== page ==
triggered two types of coping strategies. The first strategy is best described as moral
outsourcing.Since the students perceive their economics studies to be immoral or a-political,
the moral integrity or social responsibility students hoped to obtain cannot be realized. As a
result, they are forced to consciously create two separate spheres of activity, one inside and
one outside the university, where social engagement according to their perceived moral/
political responsibility is only possible in the latter. The second strategy seeks to actively
initiate anddeliberately carry out critical reflection of economic theory and practice within the
discipline of economics itself. In doing so, criticism of the capitalist systemand its politico-
economic power imbalances is combined with a fundamental critique of standard economic
education,thereby underlining its ideological character. To do so, studentsbecome involved in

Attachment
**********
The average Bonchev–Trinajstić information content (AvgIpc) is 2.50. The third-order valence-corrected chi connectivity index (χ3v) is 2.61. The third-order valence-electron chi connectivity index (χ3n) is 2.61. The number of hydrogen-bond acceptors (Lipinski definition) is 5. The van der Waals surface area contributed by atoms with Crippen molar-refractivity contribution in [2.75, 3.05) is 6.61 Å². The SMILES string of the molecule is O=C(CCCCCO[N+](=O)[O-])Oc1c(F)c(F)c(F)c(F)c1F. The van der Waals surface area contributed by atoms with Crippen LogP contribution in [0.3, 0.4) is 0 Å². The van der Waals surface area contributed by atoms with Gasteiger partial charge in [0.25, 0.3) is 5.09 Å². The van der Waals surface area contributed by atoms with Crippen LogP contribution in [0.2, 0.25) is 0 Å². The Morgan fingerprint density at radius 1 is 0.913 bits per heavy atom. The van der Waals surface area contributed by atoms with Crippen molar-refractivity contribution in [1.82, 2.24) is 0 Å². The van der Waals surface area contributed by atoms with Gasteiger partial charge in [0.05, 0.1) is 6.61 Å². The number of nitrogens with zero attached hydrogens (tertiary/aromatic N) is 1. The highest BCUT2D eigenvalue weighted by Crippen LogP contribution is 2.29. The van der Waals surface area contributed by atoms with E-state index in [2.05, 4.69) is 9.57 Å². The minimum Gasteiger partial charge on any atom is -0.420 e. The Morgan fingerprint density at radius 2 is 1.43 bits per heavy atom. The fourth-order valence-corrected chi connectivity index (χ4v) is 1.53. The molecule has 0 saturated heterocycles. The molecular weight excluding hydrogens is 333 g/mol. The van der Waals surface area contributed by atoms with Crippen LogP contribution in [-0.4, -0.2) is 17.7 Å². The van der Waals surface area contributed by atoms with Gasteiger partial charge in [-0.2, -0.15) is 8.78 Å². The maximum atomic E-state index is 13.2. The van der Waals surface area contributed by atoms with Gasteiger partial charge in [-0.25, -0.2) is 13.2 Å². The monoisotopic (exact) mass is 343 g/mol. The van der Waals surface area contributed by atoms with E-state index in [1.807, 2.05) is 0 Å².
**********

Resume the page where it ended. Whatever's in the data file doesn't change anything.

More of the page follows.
critical student initiatives or the pluralism in economics movement.
4. Discussion
First, it should be pointed out that the above empirical inquiry clearly confirms the claim
that students enter the classroom with a wide range of backgrounds and with many
preconceptions about how the world works(Samuelson and Nordhaus, 2010, p. xx). The
study shows that they bring with them preconceptions on how a bachelors degree in
economics should support them in knowing, doing and/or being. These preconceptions of
what an economics curriculum will look like become severely contested in their first four
semesters of study. Hence, the experience and recognition of disassociation between the
study of economics and real-world phenomena actually originates in the fundamental
difference between an (inexperienced) concept of the study of economics and the
(experienced) reality of the study program. For the student of economics, this difference
becomes a serious biographical problem on a daily basis. Using the psychological concept of
cognitive dissonance (Festinger, 1957), we now propose a theoretical framework which
allows and promotes an interdisciplinary reflection of our empirical findings.
Since its introduction to psychological discourse by Festinger, cognitive dissonance has
become a prominent concept of psychology, particularly within social psychology. It has
further proven fruitful for other social sciences, e.g. the fields of sociology, anthropology and